The newly reunited Gin Blossoms are working on a comeback album
that they hope to finish this year. The band, which split in 1997
after two albums, is currently on a U.S. tour.
“We’ve got a handful of songs that we’re kicking around, and I
guess while we’re on the road we’ll find out how well they live and
breathe,” says guitarist Jesse Valenzuela.
The Tempe, Arizona-based group — also featuring vocalist Robin
Wilson, bassist Bill Leen, guitarist Scott Johnson and drummer
Scott Kusmarek (who takes over for Phillip Rhodes) — is undaunted
despite being without a record deal.
“With no label, I suppose making this album will fall back on us
in some way, but that’s fine with me,” says Valenzuela. “I’ve got a
million ideas. Robin and I haven’t begun collaborating yet, but
we’ll probably be opening that can of worms in the next few days,
doing a little hotel room work.”
John Hampton, the group’s longtime producer, has expressed
interest in recording the band again. “He basically said, ‘Whatever
you guys want to do, we’ll go ahead and take care of it,'”
The band’s original rise to fame was bittersweet. Guitarist
Douglas Hopkins, who penned the band’s first two hits, “Hey
Jealousy” and “Found Out About You,” had been kicked out of the
Blossoms before they recorded their 1992 debut, New Miserable
Experience, because of his ever-worsening bouts of depression
and alcoholism. On December 5, 1993 — as his songs were in heavy
rotation on rock radio stations across the country — he shot and
The album would go on to sell over four million copies, but the
Blossoms would have to pen their subsequent material without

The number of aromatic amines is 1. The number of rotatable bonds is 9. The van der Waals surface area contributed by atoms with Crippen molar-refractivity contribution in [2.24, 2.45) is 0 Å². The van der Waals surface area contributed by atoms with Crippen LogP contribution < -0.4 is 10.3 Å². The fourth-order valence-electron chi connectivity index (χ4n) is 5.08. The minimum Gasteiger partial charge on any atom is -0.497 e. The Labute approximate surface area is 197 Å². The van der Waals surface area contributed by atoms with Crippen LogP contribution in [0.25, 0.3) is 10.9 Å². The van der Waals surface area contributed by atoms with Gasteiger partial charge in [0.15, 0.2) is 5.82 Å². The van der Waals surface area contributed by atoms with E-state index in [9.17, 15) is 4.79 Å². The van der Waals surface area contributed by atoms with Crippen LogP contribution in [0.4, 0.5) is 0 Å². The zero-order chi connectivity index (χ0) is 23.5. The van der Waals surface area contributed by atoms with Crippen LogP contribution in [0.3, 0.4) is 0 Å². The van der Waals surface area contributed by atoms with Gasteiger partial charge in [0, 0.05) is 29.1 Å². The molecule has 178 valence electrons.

Hopkins. They got off to an impressive start with “Til I Hear it
From You,” written by Valenzuela, Wilson and Marshall Crenshaw for
the Empire Records soundtrack. However, after the lukewarm
reception that greeted 1996’s aptly titled Congratulations . .
. I’m Sorry, the band called it quits.
“Even though [Congratulations . . . I’m Sorry] was gold
and on its way to going platinum and we had just come off of a big
first record, I just don’t think that we ever got over losing
Doug,” Valenzuela says. “Robin was itching to try his own thing
without having to ask the permission of the rest of us, and that
coupled with the huge sadness of Doug’s death created internal
pressures that seemed too difficult to surmount.”
During their four years apart, Wilson formed the Gas Giants, who
got lost in the Polygram/Universal merger of 1998. They managed to
release an album, 2000’s From the Back Burner, but their
new label, Atomic Pop, went under soon afterwards. Wilson went on
to form another band, the Poppin Wheelies, and launched his own
label, Uranus Labs. Meanwhile, Valenzuela formed the Low/Watts, but
eventually moved to Los Angeles to concentrate on session work,
music production and songwriting.
The Gin Blossoms first regrouped for a millennial New Year’s Eve
show in Tempe, and, after a couple more shows in 2001, launched a
sixty-date U.S. tour last year. An expanded version of New
Miserable Experience and a live DVD, Just South of
Nowhere, were released last year.
The band will also be on the road for much of 2003. “There’s a
summer tour in the works,” Valenzuela says. “I’m sure we’ll be part
of some glorious Nineties rock package, but I guess there’s safety